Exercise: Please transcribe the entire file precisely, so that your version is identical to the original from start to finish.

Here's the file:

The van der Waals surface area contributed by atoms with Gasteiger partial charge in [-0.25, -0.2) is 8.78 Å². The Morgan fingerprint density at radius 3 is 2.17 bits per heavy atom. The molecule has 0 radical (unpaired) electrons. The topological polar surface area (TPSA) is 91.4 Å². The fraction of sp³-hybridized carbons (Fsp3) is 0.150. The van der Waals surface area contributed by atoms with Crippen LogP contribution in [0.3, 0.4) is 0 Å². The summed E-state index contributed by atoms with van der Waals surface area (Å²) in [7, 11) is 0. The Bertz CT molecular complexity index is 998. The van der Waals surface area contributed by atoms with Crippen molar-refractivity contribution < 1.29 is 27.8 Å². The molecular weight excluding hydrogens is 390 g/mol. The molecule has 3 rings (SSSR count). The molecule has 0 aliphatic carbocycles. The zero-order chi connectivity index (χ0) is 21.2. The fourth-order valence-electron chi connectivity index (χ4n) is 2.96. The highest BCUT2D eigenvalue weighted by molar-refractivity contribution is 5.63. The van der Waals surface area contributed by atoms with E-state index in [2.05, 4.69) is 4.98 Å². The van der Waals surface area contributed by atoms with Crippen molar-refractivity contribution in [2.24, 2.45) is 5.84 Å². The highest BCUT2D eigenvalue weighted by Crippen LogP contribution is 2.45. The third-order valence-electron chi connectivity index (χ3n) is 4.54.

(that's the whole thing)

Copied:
The van der Waals surface area contributed by atoms with Gasteiger partial charge in [-0.25, -0.2) is 8.78 Å². The Morgan fingerprint density at radius 3 is 2.17 bits per heavy atom. The molecule has 0 radical (unpaired) electrons. The topological polar surface area (TPSA) is 91.4 Å². The fraction of sp³-hybridized carbons (Fsp3) is 0.150. The van der Waals surface area contributed by atoms with Crippen LogP contribution in [0.3, 0.4) is 0 Å². The summed E-state index contributed by atoms with van der Waals surface area (Å²) in [7, 11) is 0. The Bertz CT molecular complexity index is 998. The van der Waals surface area contributed by atoms with Crippen molar-refractivity contribution < 1.29 is 27.8 Å². The molecular weight excluding hydrogens is 390 g/mol. The molecule has 3 rings (SSSR count). The molecule has 0 aliphatic carbocycles. The zero-order chi connectivity index (χ0) is 21.2. The fourth-order valence-electron chi connectivity index (χ4n) is 2.96. The highest BCUT2D eigenvalue weighted by molar-refractivity contribution is 5.63. The van der Waals surface area contributed by atoms with E-state index in [2.05, 4.69) is 4.98 Å². The van der Waals surface area contributed by atoms with Crippen molar-refractivity contribution in [2.24, 2.45) is 5.84 Å². The highest BCUT2D eigenvalue weighted by Crippen LogP contribution is 2.45. The third-order valence-electron chi connectivity index (χ3n) is 4.54.